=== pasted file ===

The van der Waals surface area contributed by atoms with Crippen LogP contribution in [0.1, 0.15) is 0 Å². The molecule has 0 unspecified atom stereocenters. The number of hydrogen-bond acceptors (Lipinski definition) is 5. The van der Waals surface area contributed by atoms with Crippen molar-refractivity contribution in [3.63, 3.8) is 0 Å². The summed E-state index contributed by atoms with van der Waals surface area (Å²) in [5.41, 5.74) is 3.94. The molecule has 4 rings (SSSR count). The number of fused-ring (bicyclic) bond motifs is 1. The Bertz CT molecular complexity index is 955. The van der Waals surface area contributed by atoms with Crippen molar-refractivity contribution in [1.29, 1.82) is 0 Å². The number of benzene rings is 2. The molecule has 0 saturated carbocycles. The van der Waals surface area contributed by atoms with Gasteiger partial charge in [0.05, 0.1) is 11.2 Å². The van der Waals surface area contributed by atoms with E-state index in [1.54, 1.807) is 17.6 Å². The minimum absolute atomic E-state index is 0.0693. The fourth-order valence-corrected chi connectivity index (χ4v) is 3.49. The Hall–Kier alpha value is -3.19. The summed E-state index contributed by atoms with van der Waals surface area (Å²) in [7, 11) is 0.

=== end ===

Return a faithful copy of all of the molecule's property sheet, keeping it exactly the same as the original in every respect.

The van der Waals surface area contributed by atoms with Crippen LogP contribution in [0.1, 0.15) is 0 Å². The molecule has 0 unspecified atom stereocenters. The number of hydrogen-bond acceptors (Lipinski definition) is 5. The van der Waals surface area contributed by atoms with Crippen molar-refractivity contribution in [3.63, 3.8) is 0 Å². The summed E-state index contributed by atoms with van der Waals surface area (Å²) in [5.41, 5.74) is 3.94. The molecule has 4 rings (SSSR count). The number of fused-ring (bicyclic) bond motifs is 1. The Bertz CT molecular complexity index is 955. The van der Waals surface area contributed by atoms with Crippen molar-refractivity contribution in [1.29, 1.82) is 0 Å². The number of benzene rings is 2. The molecule has 0 saturated carbocycles. The van der Waals surface area contributed by atoms with Gasteiger partial charge in [0.05, 0.1) is 11.2 Å². The van der Waals surface area contributed by atoms with E-state index in [1.54, 1.807) is 17.6 Å². The minimum absolute atomic E-state index is 0.0693. The fourth-order valence-corrected chi connectivity index (χ4v) is 3.49. The Hall–Kier alpha value is -3.19. The summed E-state index contributed by atoms with van der Waals surface area (Å²) in [7, 11) is 0.